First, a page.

As per section 172 of the Indian Contract Act, 1872, a Pledge is a contract where a person deposits an article or good with a lender of money as security for the repayment of a loan or performance of a promise. Pledge is also known as a pawn. The depositor or the bailor is the Pawnor and the bailee or the depositee is the Pawnee. The Pawnee is under the duty to take reasonable care of the goods pledged with him. Let us learn about the Rights of Pawnee and Pawnor.

Key features of Pledge are:

  • The property under pledge shall be delivered to the Pawnee.
  • Such delivery shall be in the pursuance of the contract.
  • This delivery shall be for the purpose of security.
  • Also, delivery of articles shall be upon a condition to return.


Pawnee has the following rights:

  • Pawnee has a right to retain the goods pledged until payment of debt, interest and any other expense incurred for maintenance of such goods. For example, X pledges his gold jewelry for some loan from a bank. In such a case bank has all the rights to retain the gold jewelry not only for adjustment of loan amount but also for payment of interest accrued on such loan amount.
  • Pawnee has a right to file a suit for recovery of debt while retaining the goods pledged as security.
  • He has a right to sue for the sale of goods pledged and the payment of money due to him.
  • Pawnee has a right to seek reimbursement of extraordinary expenses incurred. However, he cannot retain goods with him in such a case.
  • Pawnee has a right to sell the goods after giving reasonable notice and time to pawnor. Pawnee can sue pawnor for deficiency, if any, after the sale of such goods. Also, if there is any surplus on sale of goods pawnee must return it to pawnor.


   In case pawnee makes any unauthorized sale of goods pledged without giving proper notice and time to pawnor than pawnor has following rights:

  • Right to file a suit for redemption of goods by making payment of debt.
  • Right to claim for damages and loss on the ground of conversion.


A lien is a legal right to claim a security interest in a property provided by the owner of the property to the creditor. It is generally used as a guarantee for some sort of legal obligation such as loan repayment.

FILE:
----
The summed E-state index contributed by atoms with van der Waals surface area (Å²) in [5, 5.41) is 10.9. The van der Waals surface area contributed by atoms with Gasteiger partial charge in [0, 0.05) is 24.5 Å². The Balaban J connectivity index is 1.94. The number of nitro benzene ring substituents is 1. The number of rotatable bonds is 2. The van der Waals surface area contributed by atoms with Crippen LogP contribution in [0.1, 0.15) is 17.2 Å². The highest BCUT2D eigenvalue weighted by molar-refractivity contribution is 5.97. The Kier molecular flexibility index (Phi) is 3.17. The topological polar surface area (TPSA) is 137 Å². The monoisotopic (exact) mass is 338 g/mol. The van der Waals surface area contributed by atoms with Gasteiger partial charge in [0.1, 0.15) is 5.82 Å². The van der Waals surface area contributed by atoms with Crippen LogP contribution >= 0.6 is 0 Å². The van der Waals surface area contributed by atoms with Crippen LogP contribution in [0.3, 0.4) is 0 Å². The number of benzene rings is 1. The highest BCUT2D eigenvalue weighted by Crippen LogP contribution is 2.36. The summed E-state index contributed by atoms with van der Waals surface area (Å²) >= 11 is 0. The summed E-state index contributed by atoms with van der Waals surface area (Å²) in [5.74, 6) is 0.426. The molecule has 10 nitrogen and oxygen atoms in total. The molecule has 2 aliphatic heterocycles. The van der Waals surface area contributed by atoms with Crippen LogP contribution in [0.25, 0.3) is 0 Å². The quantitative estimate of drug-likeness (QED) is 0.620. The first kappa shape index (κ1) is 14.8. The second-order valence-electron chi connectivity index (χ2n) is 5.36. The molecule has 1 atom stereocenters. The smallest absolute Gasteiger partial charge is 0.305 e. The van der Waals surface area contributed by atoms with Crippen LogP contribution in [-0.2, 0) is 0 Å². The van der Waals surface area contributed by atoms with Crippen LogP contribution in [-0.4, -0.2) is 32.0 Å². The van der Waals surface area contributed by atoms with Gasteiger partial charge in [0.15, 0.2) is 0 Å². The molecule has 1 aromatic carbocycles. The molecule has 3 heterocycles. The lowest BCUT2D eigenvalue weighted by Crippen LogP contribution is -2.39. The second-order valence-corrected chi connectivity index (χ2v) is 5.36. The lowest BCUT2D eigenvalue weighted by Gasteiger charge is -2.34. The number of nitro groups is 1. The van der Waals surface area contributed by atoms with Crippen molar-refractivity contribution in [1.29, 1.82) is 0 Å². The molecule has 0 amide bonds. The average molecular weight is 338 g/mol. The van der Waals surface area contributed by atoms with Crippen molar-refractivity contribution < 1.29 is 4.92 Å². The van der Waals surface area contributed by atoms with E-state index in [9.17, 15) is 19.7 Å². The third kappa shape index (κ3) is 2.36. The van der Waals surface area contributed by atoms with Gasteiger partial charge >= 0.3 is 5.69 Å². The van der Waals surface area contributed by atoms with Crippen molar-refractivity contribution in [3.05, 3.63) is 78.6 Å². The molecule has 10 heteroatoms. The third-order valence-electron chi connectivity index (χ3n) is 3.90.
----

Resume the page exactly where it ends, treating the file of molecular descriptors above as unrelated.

In other words, a lien ensures that a creditor obtains the right to the property if a borrower fails to meet his legal and/or financial obligations. The grantor (the owner of the property) is called the lienee while the party that receives the lien is referred to as the lienor or lien holder.



Consensual liens are created by contractual obligations between the concerned parties. The most common examples are loans obtained to purchase real estate or personal property (chattel). They can be mortgages or auto loans.


Non-consensual liens arise from statutory or common law. The most notable example is a tax lien, which is imposed by law against the property of a taxpayer. If a taxpayer fails to pay the taxes owed to the government, the tax agency can seize his or her real or personal property for the amount of the lien.


John wants to purchase a new house. In order to afford the purchase, he borrows $300,000 from ABC Bank. The bank wants to guarantee the repayment of the loan, and it requires John to provide the house as the collateral for the loan.

The bank files the documents with the government agency required to register the lien. Upon the completion of the process, the bank becomes the holder of the collateral provided by John (in this case, John’s house).

If John is unable to meet his financial obligations according to the mortgage agreement with ABC Bank, the bank will take possession of the property and will be able to sell it to satisfy the loan obligation.

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